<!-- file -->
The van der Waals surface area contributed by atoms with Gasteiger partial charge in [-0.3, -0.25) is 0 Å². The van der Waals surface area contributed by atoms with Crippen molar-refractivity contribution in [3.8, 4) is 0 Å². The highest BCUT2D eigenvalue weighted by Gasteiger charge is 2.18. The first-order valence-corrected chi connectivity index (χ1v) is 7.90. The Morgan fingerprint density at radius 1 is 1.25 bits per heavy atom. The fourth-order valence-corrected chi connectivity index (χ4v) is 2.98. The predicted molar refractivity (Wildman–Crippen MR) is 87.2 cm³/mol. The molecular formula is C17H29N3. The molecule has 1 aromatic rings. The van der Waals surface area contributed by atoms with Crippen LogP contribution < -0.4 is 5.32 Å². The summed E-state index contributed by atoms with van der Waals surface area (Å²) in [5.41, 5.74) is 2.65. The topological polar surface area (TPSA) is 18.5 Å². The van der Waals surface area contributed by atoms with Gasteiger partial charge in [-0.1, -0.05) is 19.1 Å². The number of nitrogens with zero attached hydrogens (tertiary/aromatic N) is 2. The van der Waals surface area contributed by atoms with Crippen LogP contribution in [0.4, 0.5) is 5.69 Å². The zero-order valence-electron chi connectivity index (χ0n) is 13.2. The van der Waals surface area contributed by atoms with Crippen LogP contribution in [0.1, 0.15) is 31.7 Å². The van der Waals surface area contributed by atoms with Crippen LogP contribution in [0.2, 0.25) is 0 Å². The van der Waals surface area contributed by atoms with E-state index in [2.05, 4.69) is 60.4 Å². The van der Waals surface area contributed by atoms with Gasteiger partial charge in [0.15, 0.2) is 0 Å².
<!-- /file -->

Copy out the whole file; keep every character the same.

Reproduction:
The van der Waals surface area contributed by atoms with Gasteiger partial charge in [-0.3, -0.25) is 0 Å². The van der Waals surface area contributed by atoms with Crippen molar-refractivity contribution in [3.8, 4) is 0 Å². The highest BCUT2D eigenvalue weighted by Gasteiger charge is 2.18. The first-order valence-corrected chi connectivity index (χ1v) is 7.90. The Morgan fingerprint density at radius 1 is 1.25 bits per heavy atom. The fourth-order valence-corrected chi connectivity index (χ4v) is 2.98. The predicted molar refractivity (Wildman–Crippen MR) is 87.2 cm³/mol. The molecular formula is C17H29N3. The molecule has 1 aromatic rings. The van der Waals surface area contributed by atoms with Crippen LogP contribution < -0.4 is 5.32 Å². The summed E-state index contributed by atoms with van der Waals surface area (Å²) in [5.41, 5.74) is 2.65. The topological polar surface area (TPSA) is 18.5 Å². The van der Waals surface area contributed by atoms with Gasteiger partial charge in [-0.1, -0.05) is 19.1 Å². The number of nitrogens with zero attached hydrogens (tertiary/aromatic N) is 2. The van der Waals surface area contributed by atoms with Crippen LogP contribution in [0.4, 0.5) is 5.69 Å². The zero-order valence-electron chi connectivity index (χ0n) is 13.2. The van der Waals surface area contributed by atoms with Crippen LogP contribution in [0.1, 0.15) is 31.7 Å². The van der Waals surface area contributed by atoms with Crippen LogP contribution in [0.2, 0.25) is 0 Å². The van der Waals surface area contributed by atoms with E-state index in [2.05, 4.69) is 60.4 Å². The van der Waals surface area contributed by atoms with Gasteiger partial charge in [0.15, 0.2) is 0 Å².